Perhaps you've heard that hurricanes, ocean gyres and flushing toilets all swirl in one direction in the Northern Hemisphere — counter-clockwise — while in the Southern Hemisphere, they swirl in the the opposite direction. Well, it's mostly true, though there's some myth attached to these claims, especially regarding the flushing toilets — we'll get to that in a bit!

The reason behind these phenomena is a rather dizzying force known as the Coriolis effect. Named after the 19th-century French mathematician Gustave Coriolis who first explained it, the Coriolis effect is not your typical force. In fact, it's sometimes referred to as a "pseudo-force," though not in a derogatory fashion. Unlike how we usually think of forces, the Coriolis effect does not arise from any physical interaction between two objects. Rather, it emerges from a rotating reference frame. In this case, that reference frame is the rotation of Earth on its axis.

Basically, as the Earth twists on its axis, everything attached to the Earth gets dragged along with it. Since we're attached to the Earth ourselves most of the time (except when we're jumping, or flying in a plane or some other flying apparatus), we don't intuitively perceive that we're spinning around with the Earth, even though we are. Objects that aren't tethered to the Earth, however, will travel in a straight motion over the turning planet's surface.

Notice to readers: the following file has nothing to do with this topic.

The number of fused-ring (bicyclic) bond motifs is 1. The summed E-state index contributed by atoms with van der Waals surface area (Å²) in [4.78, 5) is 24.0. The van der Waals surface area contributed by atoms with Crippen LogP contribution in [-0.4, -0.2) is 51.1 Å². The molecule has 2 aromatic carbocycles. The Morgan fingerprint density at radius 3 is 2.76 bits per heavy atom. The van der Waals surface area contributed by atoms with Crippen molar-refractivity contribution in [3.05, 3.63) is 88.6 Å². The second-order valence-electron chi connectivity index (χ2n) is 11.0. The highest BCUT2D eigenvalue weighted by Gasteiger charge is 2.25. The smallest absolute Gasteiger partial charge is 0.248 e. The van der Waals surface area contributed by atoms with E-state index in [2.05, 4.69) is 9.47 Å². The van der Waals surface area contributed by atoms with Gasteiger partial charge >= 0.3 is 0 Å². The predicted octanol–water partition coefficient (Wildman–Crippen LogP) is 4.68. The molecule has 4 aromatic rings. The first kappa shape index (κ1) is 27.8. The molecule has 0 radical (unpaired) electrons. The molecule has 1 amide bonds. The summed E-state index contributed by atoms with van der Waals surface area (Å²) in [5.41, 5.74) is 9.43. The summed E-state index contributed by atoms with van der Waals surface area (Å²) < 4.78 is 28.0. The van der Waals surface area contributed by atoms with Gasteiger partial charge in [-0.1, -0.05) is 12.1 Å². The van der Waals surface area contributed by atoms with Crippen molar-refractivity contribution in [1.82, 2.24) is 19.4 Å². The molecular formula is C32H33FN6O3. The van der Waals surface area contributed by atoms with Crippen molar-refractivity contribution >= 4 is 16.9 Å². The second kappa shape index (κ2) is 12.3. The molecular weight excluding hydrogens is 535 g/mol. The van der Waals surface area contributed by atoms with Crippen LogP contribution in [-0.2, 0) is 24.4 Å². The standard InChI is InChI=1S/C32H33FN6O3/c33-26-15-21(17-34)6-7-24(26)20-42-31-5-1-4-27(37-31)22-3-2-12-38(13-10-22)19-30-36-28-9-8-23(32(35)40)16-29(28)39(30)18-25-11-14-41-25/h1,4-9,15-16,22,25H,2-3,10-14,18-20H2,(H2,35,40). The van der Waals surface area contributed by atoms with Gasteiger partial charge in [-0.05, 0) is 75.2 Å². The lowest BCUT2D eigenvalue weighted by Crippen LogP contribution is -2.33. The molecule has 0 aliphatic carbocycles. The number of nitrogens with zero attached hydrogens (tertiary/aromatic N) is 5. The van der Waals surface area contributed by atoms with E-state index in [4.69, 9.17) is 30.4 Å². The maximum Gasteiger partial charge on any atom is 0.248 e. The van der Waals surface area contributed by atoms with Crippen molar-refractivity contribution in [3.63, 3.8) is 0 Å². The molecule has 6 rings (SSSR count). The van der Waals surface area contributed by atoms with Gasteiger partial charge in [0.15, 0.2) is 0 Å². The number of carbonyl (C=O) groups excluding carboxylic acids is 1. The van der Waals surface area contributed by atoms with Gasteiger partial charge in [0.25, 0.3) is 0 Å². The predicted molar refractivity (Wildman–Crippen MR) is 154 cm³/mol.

Like playing ball on a spinning carousel

This is part of what can make the Coriolis effect so dizzying and anti-intuitive. To get a better grasp of this effect, imagine that you're tossing a ball to a friend while the two of you are riding on opposite sides of a spinning playground carousel. As soon as you release the ball, it's no longer being dragged by the movement of the carousel, so it will travel in a straight line from the point where you released it. But since you and your friend are still spinning along, the ball will appear as though some force is pulling it on a curve to the right or left depending on the direction in which you're spinning.

The carousel is like the Earth, and the wind is like the ball. This is how the Coriolis effect can impact weather systems. In the Northern Hemisphere, wind from high-pressure systems pass low-pressure systems on the right, causing the system to swirl counter-clockwise. Meanwhile, the opposite is true in the Southern Hemisphere, which is why large weather systems swirl clockwise there.

Because ocean currents are driven in part by the movement of wind over the water's surface, the Coriolis force also affects the movement of ocean currents. Though the circulation is not as significant as that in the air, it's this deflection that plays a large role in the formation of the world's large ocean gyres. The spiraling effect of these gyres, meanwhile, influences the formation of hurricanes — but it all starts with the Coriolis effect.

Interestingly, pilots plotting flight paths from one point on Earth to another must also take the Coriolis effect into consideration. Since a plane ceases to be tethered to the spinning Earth when it takes off, a pilot must consider the plane's movement relative to the Earth turning. A plane can't simply fly in a straight line toward its destination, otherwise it will curve away much in the same way that the ball appears to curve when thrown from one side of the spinning carousel to the other.